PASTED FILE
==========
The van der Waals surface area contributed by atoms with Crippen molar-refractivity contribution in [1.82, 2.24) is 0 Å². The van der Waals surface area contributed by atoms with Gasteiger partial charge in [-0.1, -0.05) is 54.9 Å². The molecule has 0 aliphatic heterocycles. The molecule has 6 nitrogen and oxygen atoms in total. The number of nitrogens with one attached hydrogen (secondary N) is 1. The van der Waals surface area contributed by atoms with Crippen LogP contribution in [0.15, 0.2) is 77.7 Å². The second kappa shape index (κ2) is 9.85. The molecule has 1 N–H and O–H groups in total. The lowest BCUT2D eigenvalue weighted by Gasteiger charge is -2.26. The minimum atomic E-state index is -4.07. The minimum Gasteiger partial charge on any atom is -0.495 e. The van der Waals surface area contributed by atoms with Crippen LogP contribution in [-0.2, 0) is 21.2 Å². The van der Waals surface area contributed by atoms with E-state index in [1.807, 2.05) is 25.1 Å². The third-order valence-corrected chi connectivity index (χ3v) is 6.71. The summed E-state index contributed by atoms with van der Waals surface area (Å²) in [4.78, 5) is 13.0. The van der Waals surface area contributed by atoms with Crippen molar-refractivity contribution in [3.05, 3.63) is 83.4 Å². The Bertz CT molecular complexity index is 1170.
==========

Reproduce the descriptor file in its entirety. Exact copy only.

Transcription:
The van der Waals surface area contributed by atoms with Crippen molar-refractivity contribution in [1.82, 2.24) is 0 Å². The van der Waals surface area contributed by atoms with Gasteiger partial charge in [-0.1, -0.05) is 54.9 Å². The molecule has 0 aliphatic heterocycles. The molecule has 6 nitrogen and oxygen atoms in total. The number of nitrogens with one attached hydrogen (secondary N) is 1. The van der Waals surface area contributed by atoms with Crippen LogP contribution in [0.15, 0.2) is 77.7 Å². The second kappa shape index (κ2) is 9.85. The molecule has 1 N–H and O–H groups in total. The lowest BCUT2D eigenvalue weighted by Gasteiger charge is -2.26. The minimum atomic E-state index is -4.07. The minimum Gasteiger partial charge on any atom is -0.495 e. The van der Waals surface area contributed by atoms with Crippen LogP contribution in [-0.2, 0) is 21.2 Å². The van der Waals surface area contributed by atoms with E-state index in [1.807, 2.05) is 25.1 Å². The third-order valence-corrected chi connectivity index (χ3v) is 6.71. The summed E-state index contributed by atoms with van der Waals surface area (Å²) in [4.78, 5) is 13.0. The van der Waals surface area contributed by atoms with Crippen molar-refractivity contribution in [3.05, 3.63) is 83.4 Å². The Bertz CT molecular complexity index is 1170.